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National Garbage Man Week

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Celebrating Hard-Working Men and Women Who Help Keep Communities Clean

Every week the big green garbage truck rumbles into the neighborhood and the mechanical spectacle of its hydraulic arm grabbing, lifting, dumping and returning trash and recycling carts to the curb commences.

This commonplace show is accompanied by a brief symphony of safety warning beeps and the crunching of trash being compacted before the driver moves on to the next home. Some of Waste Management of New Mexico’s most loyal residential fans and avid watchers are the kids who eagerly await the arrival of their garbage man on collection day.

June 17 marks the start of National Garbage Man Week. There will be no fanfare or parades for the hard-working men and women who help keep the community clean. There will, however, be appreciation expressed, especially by the wee ones who may leave a drawing or a card they’ve made for their favored trash truck driver to commemorate the week. Our drivers often comment that the smiles, waves and excitement of the kids in the neighborhoods they service are a real bright spot in their workday.

WM reminds parents and guardians to please teach kids to play it safe around garbage trucks. We advise everyone to watch our operations safely from the sidewalk or front yard and never try to touch a truck or add anything to a cart while it’s being serviced.

For more information about National Garbage Man Dan and Week visit www.garbagemanday.org.

Garbage Truck Fascination

The fascination many children have with garbage trucks is a phenomenon that has persisted for generations. For some, the interest is undoubtedly associated with the excitement of having a larger-than-life working truck show up in front of their house. Child development experts have noted that weekly trash collection becomes part of the natural comings and goings of things for kids. Along with a parent leaving for work, lunch eaten at noon, and a book read at bedtime, the garbage truck servicing the trash is one of the routine and reliable “events” that help children feel secure.

Also, if you stop to think about it, watching the garbage man do his/her job is one way toddlers can begin to learn the simple sequencing of things. (Their empty juice box goes in the trash not the recycling. The big bag of trash goes in the bigger trash cart. The trash cart gets rolled out to the curb. The garbage truck comes and takes the trash away. The empty cart gets rolled back to the house.)

TRIVIA: Garbage Men/Women and Garbage Trucks

GARBAGE COLLECTORS: 99 percent of trash collectors are men, but more and more women are stepping up to the job.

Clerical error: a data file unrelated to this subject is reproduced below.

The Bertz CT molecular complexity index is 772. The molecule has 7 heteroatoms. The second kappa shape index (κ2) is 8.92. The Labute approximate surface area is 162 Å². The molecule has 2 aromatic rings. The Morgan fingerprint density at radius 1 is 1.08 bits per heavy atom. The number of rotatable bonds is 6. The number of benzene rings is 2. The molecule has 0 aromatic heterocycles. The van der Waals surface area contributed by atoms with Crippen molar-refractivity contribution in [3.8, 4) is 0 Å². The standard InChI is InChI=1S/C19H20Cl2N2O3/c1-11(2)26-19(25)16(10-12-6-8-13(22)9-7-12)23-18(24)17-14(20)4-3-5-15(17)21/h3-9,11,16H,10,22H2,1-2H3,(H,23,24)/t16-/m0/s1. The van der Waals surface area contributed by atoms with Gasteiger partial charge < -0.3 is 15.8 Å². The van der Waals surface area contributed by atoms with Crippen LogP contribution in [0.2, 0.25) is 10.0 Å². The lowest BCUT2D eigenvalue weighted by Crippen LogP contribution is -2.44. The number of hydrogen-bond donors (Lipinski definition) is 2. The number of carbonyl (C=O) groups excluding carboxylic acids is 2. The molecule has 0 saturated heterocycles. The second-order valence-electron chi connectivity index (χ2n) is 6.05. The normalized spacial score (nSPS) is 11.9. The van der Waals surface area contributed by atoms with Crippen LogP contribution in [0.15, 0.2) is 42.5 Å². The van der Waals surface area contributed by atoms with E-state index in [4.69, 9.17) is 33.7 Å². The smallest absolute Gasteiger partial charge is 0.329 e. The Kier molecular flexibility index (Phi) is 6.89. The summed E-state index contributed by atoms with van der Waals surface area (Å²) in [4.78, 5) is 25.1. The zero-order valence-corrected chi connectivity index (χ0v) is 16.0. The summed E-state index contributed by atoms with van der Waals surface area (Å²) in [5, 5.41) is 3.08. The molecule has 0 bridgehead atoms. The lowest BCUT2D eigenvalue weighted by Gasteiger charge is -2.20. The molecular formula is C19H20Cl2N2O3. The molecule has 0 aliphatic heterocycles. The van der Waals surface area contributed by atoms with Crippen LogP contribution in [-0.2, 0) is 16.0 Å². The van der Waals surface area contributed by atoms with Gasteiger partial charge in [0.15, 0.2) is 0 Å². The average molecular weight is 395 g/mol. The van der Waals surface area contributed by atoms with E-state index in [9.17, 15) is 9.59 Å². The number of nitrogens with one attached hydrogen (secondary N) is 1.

HISTORY: Benjamin Franklin initiated the first street sweeping service in the U.S. in 1762 with an act regulating the “pitching, paving and cleaning” the streets of Philadelphia.

JOB TITLE: There are many titles for the people who collect the trash: Garbage Men, Trash Collectors, Sanitation Engineers, Dustmen (British).

SAFETY: When Newsweek reported the top 10 most dangerous jobs for 2019, they listed “Refuse and Recyclable Material Collectors” at No.5. Studies confirm that one of the biggest dangers is trash collectors and trash trucks getting hit by vehicles.

SERVICE: During a standard work shift, a WM trash collector operating a side-loader truck will service between 800 and 1,500 curbside trash or recycle carts during a single shift depending on the route.

TRUCK: A typical trash and recycling collection truck weighs between 33,000 and 51,000 pounds when empty and can collect about 9 tons before the driver must return to a transfer station or landfill to empty the truck.

SUSTAINABILITY: While many trash collection trucks run on diesel fuel, Waste Management is growing its fleet of cleaner running compressed natural gas (CNG) trucks. In New Mexico, WM has 32 CNG trucks in its fleet.

About Waste Management of New Mexico

Waste Management of New Mexico has served local New Mexico communities for 45 years. With more than 240 employees, working in 14 sites across the state, Waste Management of New Mexico delivers comprehensive collection, recycling and disposal services for residential, commercial and industrial customers. Committed to providing environmental solutions for a better future, the company continues to expand its fleet of clean-running compressed natural gas (CNG) trucks and opened its first CNG fueling station in New Mexico in 2018.

For more information about Waste Management visit www.wm.com/newmexico.

By Anne Spitza
Guest Columnist